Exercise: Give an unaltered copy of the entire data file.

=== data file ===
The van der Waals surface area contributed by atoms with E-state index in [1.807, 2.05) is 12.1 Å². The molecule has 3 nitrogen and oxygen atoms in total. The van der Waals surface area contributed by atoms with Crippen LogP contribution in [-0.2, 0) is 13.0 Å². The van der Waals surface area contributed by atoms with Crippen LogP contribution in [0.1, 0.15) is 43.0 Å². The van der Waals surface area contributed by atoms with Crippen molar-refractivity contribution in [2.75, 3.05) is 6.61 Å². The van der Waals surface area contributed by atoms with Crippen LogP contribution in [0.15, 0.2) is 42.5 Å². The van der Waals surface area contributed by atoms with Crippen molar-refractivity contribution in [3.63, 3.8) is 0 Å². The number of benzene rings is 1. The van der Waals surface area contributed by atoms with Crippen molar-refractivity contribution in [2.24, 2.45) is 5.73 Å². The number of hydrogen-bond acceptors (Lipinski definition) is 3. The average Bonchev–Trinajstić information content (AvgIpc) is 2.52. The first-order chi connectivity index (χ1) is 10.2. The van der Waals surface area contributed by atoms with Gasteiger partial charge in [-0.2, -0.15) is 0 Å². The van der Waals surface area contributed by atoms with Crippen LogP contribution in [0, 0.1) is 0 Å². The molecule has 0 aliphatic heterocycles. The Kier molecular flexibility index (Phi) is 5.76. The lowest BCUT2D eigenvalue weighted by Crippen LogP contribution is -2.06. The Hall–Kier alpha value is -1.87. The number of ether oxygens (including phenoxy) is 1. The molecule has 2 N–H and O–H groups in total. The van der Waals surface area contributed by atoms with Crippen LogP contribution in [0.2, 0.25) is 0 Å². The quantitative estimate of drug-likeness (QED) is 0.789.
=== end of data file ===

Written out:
The van der Waals surface area contributed by atoms with E-state index in [1.807, 2.05) is 12.1 Å². The molecule has 3 nitrogen and oxygen atoms in total. The van der Waals surface area contributed by atoms with Crippen LogP contribution in [-0.2, 0) is 13.0 Å². The van der Waals surface area contributed by atoms with Crippen LogP contribution in [0.1, 0.15) is 43.0 Å². The van der Waals surface area contributed by atoms with Crippen molar-refractivity contribution in [2.75, 3.05) is 6.61 Å². The van der Waals surface area contributed by atoms with Crippen LogP contribution in [0.15, 0.2) is 42.5 Å². The van der Waals surface area contributed by atoms with Crippen molar-refractivity contribution in [3.63, 3.8) is 0 Å². The number of benzene rings is 1. The van der Waals surface area contributed by atoms with Crippen molar-refractivity contribution in [2.24, 2.45) is 5.73 Å². The number of hydrogen-bond acceptors (Lipinski definition) is 3. The average Bonchev–Trinajstić information content (AvgIpc) is 2.52. The first-order chi connectivity index (χ1) is 10.2. The van der Waals surface area contributed by atoms with Gasteiger partial charge in [-0.2, -0.15) is 0 Å². The van der Waals surface area contributed by atoms with Crippen LogP contribution in [0, 0.1) is 0 Å². The molecule has 0 aliphatic heterocycles. The Kier molecular flexibility index (Phi) is 5.76. The lowest BCUT2D eigenvalue weighted by Crippen LogP contribution is -2.06. The Hall–Kier alpha value is -1.87. The number of ether oxygens (including phenoxy) is 1. The molecule has 2 N–H and O–H groups in total. The van der Waals surface area contributed by atoms with Crippen LogP contribution in [0.2, 0.25) is 0 Å². The quantitative estimate of drug-likeness (QED) is 0.789.